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See what it’s like living inside a 3D-printed 600-square-foot tiny home in Maine made of recyclable materials

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University of Maine Advanced Structures and Composites Center's bio-based 3D printed tiny home.University of Maine Advanced Structures and Composites Center’s bio-based 3D printed tiny home.

University of Maine

  • The University of Maine’s Advanced Structures and Composites Center 3D printed a 600-square-foot tiny home.
  • ASCC encapsulated wood waste from local sawmills in a bio-resin to create a durable printing material.
  • Take a look around the home’s bathroom, living room, bedroom, and kitchen.
Maine is now home to one of the country’s newest 3D-printed homes.University of Maine Advanced Structures and Composites Center's bio-based 3D printed tiny home.

University of Maine

But unlike other printed units, this 600-square-foot tiny home is fully recyclable.University of Maine Advanced Structures and Composites Center's bio-based 3D printed tiny home.

University of Maine

Homes both big and small built using concrete and 3D printers have been popping up around the world at an increasing rate.The 3D printed home among trees and a blue sky.

3DCP Group

Source: Insider

The tech is scaling rapidly as more companies enter the construction-tech space.University of Maine Advanced Structures and Composites Center's bio-based 3D printed tiny home.

University of Maine

But only a handful of startups and people are taking an even more novel approach to this new construction method by printing with non-concrete materials.University of Maine Advanced Structures and Composites Center's bio-based 3D printed tiny home.

University of Maine

And surprisingly, a university is one of them.University of Maine Advanced Structures and Composites Center's bio-based 3D printed tiny home.

University of Maine

Say goodbye to concrete mixes and hello to wood residuals and bio-resins.University of Maine Advanced Structures and Composites Center's bio-based 3D printed tiny home.

University of Maine

The University of Maine’s Advanced Structures and Composites Center has taken a new approach to the tech by using a proprietary bio-based material to print the floors, walls, and roof of a 600-square-foot home.University of Maine Advanced Structures and Composites Center's bio-based 3D printed tiny home.University of Maine Advanced Structures and Composites Center’s bio-based 3D printed tiny home.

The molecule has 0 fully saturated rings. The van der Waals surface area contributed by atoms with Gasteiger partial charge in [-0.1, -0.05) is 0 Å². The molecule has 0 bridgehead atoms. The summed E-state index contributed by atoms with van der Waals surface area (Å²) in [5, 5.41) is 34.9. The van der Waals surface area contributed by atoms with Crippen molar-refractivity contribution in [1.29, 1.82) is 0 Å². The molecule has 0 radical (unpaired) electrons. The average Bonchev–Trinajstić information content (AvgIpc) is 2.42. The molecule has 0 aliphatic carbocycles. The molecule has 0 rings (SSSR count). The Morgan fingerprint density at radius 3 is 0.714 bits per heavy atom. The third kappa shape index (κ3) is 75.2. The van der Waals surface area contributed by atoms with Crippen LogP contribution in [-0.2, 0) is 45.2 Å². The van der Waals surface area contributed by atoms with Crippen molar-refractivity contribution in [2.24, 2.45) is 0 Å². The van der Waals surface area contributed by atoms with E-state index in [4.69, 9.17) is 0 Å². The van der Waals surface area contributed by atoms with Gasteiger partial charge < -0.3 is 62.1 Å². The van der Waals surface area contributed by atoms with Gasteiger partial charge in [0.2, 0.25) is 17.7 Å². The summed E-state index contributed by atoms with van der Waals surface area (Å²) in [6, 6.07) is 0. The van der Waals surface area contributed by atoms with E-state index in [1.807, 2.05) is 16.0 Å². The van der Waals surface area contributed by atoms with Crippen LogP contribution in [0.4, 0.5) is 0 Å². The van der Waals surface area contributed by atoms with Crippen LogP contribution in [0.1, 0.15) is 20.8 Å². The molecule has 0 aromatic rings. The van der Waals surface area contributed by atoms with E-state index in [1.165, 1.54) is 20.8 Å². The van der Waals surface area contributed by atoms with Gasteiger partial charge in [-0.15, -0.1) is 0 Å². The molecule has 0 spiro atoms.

University of Maine

And if it wanted to, ASCC says it could fully recycle the home’s printed components.University of Maine Advanced Structures and Composites Center's bio-based 3D printed tiny home.

University of Maine

“We’re looking at the ability to 100% recycle the home materials five times and we’re doing testing right now to see what happens every time you recycle it,” Habib Dagher told Insider.University of Maine Advanced Structures and Composites Center's bio-based 3D printed tiny home.

University of Maine

Dagher — ASCC’s founding executive director and principal investigator of this project — hopes this home is proof that the tech could help sustainably alleviate our country’s ongoing affordable housing crisis.University of Maine Advanced Structures and Composites Center's bio-based 3D printed tiny home.

University of Maine

Instead of a traditional concrete mix, ASCC uses bio-resins to encapsulate wood residuals from local sawmills …Lumber prices sawmill US logs woodLumber prices plummeted in June.

Carolyn Cole/Getty Images

… creating a durable printing material that could be immune to supply chain fluctuations while a giving second life to what would otherwise be wood waste.University of Maine Advanced Structures and Composites Center's bio-based 3D printed tiny home.

University of Maine

And the supply is nearly as endless as the current demand: Dagher believes the state produces enough wood waste to make 100,000 homes annually.University of Maine Advanced Structures and Composites Center's bio-based 3D printed tiny home.

University of Maine

ASCC has spent the last 20 years developing and testing this unique bio material.University of Maine Advanced Structures and Composites Center's bio-based 3D printed tiny home.University of Maine Advanced Structures and Composites Center’s bio-based 3D printed tiny home.

University of Maine

So when the housing crisis hit, construction costs started skyrocketing, and materials and labor became harder to access, the team wanted to see if they could use it to print homes.University of Maine Advanced Structures and Composites Center's bio-based 3D printed tiny home.

University of Maine

“We’ve been looking for ways to reduce the cost [of building], increase [housing] availability, and build houses that are more sustainable over the long run,” Dagher told Insider.University of Maine Advanced Structures and Composites Center's bio-based 3D printed tiny home.

University of Maine

Many advocates of 3D printers believe the tech has major benefits over traditional construction.University of Maine Advanced Structures and Composites Center's bio-based 3D printed tiny home.

University of Maine

Because the printer is programmed to be precise, there was almost no construction waste and less physical labor required to build this tiny home.University of Maine Advanced Structures and Composites Center's bio-based 3D printed tiny home.

University of Maine